The answer is not Kim Il Sung or Stal­in, but Baden-Pow­ell. It was only after the hor­rors of the First World War that Baden-Powell’s exhor­ta­tion that the chil­dren of the British Empire “be pre­pared to die for the coun­try” was excised from the offi­cial scout­ing manual. 

I was a proud cub in Aus­tralia, but let us not kid our­selves if we think our own children’s cul­ture is divorced from pol­i­tics, even the pol­i­tics of states. Children’s sto­ries mat­ter. Children’s cul­ture mat­ters. That’s why we’re here today. The fact that children’s books are sel­dom reviewed in Aus­tralian news­pa­pers, and children’s authors – unless they are celebri­ties or pan­el show come­di­ans – receive almost no media atten­tion what­so­ev­er, is a tremen­dous fail­ure of the moral and intel­lec­tu­al imagination. 

Edward Lear

I first began explor­ing the inter­sec­tions between children’s cul­ture and the nation­al imag­i­na­tion in 2004. For my Hon­ours the­sis, I researched Edward Lear’s assault on the polit­i­cal and cul­tur­al assump­tions of the Vic­to­ri­an Age. Through his lim­er­icks and songs, Lear waged a nurs­ery war against the pieties of empire and the scold­ing moral­ism of writ­ers like the Rev­erend Isaac Watts or Charles and Mary Lamb.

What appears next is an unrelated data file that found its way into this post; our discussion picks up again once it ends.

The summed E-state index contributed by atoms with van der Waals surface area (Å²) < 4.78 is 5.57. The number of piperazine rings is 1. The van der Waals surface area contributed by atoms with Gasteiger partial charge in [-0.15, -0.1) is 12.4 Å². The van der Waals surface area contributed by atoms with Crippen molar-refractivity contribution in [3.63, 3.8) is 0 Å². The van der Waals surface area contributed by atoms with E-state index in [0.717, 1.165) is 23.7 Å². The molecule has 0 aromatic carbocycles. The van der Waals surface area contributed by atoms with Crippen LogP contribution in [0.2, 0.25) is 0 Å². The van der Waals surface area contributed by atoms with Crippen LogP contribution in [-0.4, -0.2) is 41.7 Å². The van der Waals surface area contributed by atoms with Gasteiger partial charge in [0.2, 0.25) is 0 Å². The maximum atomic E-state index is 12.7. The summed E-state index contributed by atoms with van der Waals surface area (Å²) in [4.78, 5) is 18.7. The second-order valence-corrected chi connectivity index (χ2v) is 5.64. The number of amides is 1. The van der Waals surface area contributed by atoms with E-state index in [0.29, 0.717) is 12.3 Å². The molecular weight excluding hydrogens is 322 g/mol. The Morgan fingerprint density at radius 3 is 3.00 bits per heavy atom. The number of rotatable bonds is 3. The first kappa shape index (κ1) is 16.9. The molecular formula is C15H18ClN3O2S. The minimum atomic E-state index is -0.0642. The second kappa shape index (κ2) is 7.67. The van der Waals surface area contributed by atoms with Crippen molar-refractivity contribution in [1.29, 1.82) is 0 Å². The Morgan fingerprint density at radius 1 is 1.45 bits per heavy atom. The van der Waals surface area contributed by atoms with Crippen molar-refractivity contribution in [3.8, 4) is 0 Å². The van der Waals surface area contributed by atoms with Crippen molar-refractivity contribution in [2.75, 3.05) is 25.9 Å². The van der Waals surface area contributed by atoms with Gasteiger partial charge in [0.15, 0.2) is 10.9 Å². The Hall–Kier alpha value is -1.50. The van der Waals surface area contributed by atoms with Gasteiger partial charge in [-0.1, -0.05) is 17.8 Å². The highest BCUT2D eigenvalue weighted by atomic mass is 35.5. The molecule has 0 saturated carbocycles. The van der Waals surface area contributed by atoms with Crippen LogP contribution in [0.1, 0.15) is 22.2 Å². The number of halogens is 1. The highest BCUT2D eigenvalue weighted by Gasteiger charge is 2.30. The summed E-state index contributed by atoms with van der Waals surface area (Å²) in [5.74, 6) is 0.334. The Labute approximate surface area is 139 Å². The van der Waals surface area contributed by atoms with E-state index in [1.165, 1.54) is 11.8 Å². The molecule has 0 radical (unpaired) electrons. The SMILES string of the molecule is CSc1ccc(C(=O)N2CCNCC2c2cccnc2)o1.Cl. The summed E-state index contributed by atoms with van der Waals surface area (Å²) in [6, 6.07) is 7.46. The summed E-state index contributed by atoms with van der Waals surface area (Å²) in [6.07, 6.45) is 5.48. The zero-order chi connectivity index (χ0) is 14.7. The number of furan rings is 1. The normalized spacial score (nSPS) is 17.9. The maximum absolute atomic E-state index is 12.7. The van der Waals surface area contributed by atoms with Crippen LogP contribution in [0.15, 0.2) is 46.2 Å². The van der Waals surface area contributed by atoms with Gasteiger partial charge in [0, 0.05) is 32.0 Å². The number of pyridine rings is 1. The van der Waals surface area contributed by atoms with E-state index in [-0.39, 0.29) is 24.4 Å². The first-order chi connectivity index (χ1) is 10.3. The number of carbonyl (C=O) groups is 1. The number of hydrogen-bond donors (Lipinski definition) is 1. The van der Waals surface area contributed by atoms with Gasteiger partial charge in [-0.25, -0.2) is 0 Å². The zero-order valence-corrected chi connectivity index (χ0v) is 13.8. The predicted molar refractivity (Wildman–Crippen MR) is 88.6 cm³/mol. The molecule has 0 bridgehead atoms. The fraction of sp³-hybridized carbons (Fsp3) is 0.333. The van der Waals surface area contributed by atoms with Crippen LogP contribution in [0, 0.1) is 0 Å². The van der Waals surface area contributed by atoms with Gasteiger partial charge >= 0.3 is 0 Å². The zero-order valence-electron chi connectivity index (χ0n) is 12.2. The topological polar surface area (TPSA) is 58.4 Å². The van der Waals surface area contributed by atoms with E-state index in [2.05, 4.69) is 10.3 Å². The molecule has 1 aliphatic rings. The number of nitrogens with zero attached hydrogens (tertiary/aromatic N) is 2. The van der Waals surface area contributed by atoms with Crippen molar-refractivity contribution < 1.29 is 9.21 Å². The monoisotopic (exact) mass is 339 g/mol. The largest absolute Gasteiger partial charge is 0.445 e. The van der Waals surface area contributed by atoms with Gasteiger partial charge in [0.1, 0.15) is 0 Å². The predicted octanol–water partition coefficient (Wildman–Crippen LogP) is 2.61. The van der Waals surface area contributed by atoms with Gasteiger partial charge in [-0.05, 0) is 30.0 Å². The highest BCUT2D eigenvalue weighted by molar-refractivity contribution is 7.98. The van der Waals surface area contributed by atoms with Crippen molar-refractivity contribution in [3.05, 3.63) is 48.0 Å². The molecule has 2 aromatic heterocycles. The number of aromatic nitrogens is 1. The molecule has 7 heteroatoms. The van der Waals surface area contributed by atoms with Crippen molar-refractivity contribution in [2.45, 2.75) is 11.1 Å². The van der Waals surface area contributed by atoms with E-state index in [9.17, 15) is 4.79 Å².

Illus­tra­tion by Edward Lear

Lewis Car­roll soon joined the bat­tle, famous­ly lam­poon­ing the Rev. Watts’ “How doth the lit­tle busy bee?” in his deli­cious poem “How doth the lit­tle croc­o­dile?” in Alice’s Adven­tures in Won­der­land. The top­sy-turvy jus­tice of Lewis Carroll’s tyran­ni­cal Queen of Hearts, “sen­tence first – ver­dict after­wards,” satir­i­cal­ly skew­ered the hypocrisy of Vic­to­ri­an legal­ism, whilst antic­i­pat­ing the absur­di­ties of Twen­ti­eth Cen­tu­ry total­i­tar­i­an­ism and the show tri­als of the Sovi­et Union and North Korea, McCarthy­ism in the USA, or – for that mat­ter – our cur­rent cul­ture of online sham­ing and abuse.

Illus­tra­tion by John Tenniel

Ani­mal imagery is cen­tral in the works of Lear. Before he was an author, Lear was the pre-emi­nent ornitho­log­i­cal draughts­man of his day. I have a copy of Lear’s exquis­ite Lead­beat­er’s Cock­a­too on my study wall. 

Lear’s avian affin­i­ty explains why so many of his humans look like birds. 

Illus­tra­tion by Edward Lear

Whether through the vio­lent and preda­to­ry beasts of Lear’s lim­er­icks, or the star-crossed – some­times same sex – lovers of his exquis­ite non­sense songs, such as “The Owl and the Pussy-cat” and “The Duck and the Kan­ga­roo,” Lear ush­ered in mod­ern Eng­lish lan­guage children’s lit­er­a­ture. Children’s poet­ry and fic­tion now assailed the sta­tus quo, instead of always rein­forc­ing it.